Café de Flore

Year: 2011
Production Co: Item 7
Director: Jean-Marc Vallé
Writer: Jean-Marc Vallé
Cast: Vanessa Paradis, Kevin Parent, Evelyne Brochu, Hélène Florent

Before Dallas Buyers Club and Wild, director Jean-Marc Vallée made a film even more European in Café de Flore – parallel stories about love and the loss of it – but not nearly as accessible as his later Hollywood work.

The first story deals with Antoine (Kevin Parent), a DJ who lives with his gorgeous wife Rose (Evelyn Brochu) in a lavish house in Montreal and shares custody of his two cute daughters with his ex Carole (Héléne Florent).

But Antoine is apparently eaten up with feelings of guilt for having left Carole after they met as teenagers and felt like they were made for each other. He's in therapy to deal with the feelings of betrayal slowly eating him up, and Carole seems not to have been able to let him go, seeing a spiritualist to figure out how to get him back and ignoring her friends telling her to move on.

The other story is about a single mother Jacqueline (Vanessa Paradis) in Paris in the late 60s. Her husband has left after the birth of their Downs Syndrome son but she's determined to give him the best possible chance for a normal life even as doctors tell her he's unlikely to live past his mid 20s.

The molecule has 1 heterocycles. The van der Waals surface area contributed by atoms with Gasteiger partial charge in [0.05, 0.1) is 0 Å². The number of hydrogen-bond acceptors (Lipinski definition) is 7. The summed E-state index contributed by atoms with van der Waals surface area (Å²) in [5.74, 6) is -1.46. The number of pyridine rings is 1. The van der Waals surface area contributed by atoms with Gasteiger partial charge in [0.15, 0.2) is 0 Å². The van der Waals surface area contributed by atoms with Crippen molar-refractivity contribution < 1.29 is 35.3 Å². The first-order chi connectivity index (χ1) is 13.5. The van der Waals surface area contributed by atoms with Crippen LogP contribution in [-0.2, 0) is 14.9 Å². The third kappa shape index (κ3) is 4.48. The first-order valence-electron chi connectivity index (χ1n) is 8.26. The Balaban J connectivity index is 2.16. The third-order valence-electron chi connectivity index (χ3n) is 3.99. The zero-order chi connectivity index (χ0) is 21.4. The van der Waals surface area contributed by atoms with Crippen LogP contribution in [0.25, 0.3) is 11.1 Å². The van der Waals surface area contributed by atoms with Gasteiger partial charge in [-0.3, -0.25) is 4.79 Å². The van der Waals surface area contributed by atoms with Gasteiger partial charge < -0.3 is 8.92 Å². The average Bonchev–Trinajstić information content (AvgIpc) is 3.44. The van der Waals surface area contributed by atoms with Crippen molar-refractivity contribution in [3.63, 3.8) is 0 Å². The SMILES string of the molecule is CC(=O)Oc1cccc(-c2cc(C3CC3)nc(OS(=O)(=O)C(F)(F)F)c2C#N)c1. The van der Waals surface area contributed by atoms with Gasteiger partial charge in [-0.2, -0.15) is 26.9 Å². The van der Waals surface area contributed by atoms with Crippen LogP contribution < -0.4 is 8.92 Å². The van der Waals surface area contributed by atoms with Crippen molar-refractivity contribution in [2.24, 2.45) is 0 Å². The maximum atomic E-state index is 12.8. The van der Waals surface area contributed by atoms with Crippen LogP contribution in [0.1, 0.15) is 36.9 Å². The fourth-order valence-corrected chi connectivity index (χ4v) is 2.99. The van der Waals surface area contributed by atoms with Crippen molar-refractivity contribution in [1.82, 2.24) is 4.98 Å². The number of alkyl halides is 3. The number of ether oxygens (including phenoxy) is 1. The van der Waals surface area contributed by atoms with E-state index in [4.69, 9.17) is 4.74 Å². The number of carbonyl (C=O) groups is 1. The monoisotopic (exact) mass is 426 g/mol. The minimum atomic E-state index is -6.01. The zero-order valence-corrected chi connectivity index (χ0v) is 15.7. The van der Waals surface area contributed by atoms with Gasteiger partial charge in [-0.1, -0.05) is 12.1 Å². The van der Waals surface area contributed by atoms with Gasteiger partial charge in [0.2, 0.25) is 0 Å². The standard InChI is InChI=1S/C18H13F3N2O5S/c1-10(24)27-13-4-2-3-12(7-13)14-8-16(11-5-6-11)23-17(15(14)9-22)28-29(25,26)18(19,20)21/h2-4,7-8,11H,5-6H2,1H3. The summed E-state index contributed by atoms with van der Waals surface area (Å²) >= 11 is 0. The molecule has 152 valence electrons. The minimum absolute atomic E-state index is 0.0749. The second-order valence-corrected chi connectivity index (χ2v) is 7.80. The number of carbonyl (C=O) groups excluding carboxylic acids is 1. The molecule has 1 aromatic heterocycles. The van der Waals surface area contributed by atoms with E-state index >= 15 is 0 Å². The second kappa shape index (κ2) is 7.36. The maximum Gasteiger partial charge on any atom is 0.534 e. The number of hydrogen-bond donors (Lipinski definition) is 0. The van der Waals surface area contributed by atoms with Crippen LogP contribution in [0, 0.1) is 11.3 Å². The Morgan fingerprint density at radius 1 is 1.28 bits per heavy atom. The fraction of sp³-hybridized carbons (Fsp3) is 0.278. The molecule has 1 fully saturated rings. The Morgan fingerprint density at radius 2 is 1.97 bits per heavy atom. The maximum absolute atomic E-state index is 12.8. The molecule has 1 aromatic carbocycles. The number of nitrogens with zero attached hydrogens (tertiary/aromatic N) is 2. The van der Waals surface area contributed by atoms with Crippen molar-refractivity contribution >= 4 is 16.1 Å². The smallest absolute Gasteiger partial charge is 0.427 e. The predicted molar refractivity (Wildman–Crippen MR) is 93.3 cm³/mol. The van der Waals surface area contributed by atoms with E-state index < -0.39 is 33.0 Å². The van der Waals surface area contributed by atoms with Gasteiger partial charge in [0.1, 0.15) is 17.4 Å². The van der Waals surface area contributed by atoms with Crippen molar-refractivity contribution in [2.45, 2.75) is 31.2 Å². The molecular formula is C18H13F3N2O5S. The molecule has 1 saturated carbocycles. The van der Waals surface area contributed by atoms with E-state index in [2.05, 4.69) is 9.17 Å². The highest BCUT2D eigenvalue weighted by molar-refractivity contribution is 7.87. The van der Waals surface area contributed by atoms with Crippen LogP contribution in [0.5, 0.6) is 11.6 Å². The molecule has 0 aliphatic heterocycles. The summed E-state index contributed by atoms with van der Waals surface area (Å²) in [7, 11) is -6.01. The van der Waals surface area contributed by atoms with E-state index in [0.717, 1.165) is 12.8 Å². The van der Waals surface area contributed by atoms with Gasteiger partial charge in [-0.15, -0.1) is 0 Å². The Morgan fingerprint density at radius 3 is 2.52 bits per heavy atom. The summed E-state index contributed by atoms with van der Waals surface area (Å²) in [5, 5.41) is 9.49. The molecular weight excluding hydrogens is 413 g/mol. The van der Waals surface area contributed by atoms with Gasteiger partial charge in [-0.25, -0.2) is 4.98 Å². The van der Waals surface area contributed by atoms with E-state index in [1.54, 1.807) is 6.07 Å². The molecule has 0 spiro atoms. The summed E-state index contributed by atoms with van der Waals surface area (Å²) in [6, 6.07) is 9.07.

Jacqueline forms such a protective and loving shell around her little boy that when he starts to take a shine to a girl in his class at school she (Jacqueline) feels more than a little threatened, turning as obsessed and unhinged as Carole does in the present day story.

I can't remember now how the stories are linked – if they are it's by only the slimmest of threads. I've read a few theories about the characters being stand-ins for each other and even direct reincarnations, but if you want obvious connections between the two tales the film's going to let you down.

Other than that it's dreamy and lyrical, with several unusual motifs tying it all together – as well as the common theme of music there's a repeated shot of a plane flying far overhead, trailing a condensation cloud as it goes.

It seems to be overtly about the pain and sacrifice love can make us cause (and demand of us), and how much the heart can hurt us despite our best intentions about the people around us. But even though it's kind of a mystery why Vallée chose these particular people to say so, it has some very strong emotional beats even if the narrative doesn't seem to amount to much.

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